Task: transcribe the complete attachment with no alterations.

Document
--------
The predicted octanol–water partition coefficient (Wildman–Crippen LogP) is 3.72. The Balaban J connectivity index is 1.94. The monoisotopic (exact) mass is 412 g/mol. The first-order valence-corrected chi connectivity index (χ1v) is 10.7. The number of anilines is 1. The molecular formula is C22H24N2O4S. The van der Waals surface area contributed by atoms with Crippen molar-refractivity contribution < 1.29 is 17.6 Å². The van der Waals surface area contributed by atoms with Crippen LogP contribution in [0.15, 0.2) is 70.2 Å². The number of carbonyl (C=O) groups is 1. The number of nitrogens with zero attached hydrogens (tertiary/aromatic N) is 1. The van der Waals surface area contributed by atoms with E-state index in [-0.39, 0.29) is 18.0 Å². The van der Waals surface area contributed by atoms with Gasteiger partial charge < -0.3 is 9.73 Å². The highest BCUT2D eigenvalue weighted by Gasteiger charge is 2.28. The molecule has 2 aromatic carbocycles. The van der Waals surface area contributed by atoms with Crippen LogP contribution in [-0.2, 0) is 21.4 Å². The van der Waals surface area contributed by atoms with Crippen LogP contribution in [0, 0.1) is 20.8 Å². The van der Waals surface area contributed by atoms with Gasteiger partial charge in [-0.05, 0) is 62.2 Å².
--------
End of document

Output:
The predicted octanol–water partition coefficient (Wildman–Crippen LogP) is 3.72. The Balaban J connectivity index is 1.94. The monoisotopic (exact) mass is 412 g/mol. The first-order valence-corrected chi connectivity index (χ1v) is 10.7. The number of anilines is 1. The molecular formula is C22H24N2O4S. The van der Waals surface area contributed by atoms with Crippen molar-refractivity contribution < 1.29 is 17.6 Å². The van der Waals surface area contributed by atoms with Crippen LogP contribution in [0.15, 0.2) is 70.2 Å². The number of carbonyl (C=O) groups is 1. The number of nitrogens with zero attached hydrogens (tertiary/aromatic N) is 1. The van der Waals surface area contributed by atoms with E-state index in [-0.39, 0.29) is 18.0 Å². The van der Waals surface area contributed by atoms with Gasteiger partial charge < -0.3 is 9.73 Å². The highest BCUT2D eigenvalue weighted by Gasteiger charge is 2.28. The molecule has 2 aromatic carbocycles. The van der Waals surface area contributed by atoms with Crippen LogP contribution in [-0.2, 0) is 21.4 Å². The van der Waals surface area contributed by atoms with Crippen LogP contribution in [0, 0.1) is 20.8 Å². The van der Waals surface area contributed by atoms with Gasteiger partial charge in [-0.05, 0) is 62.2 Å².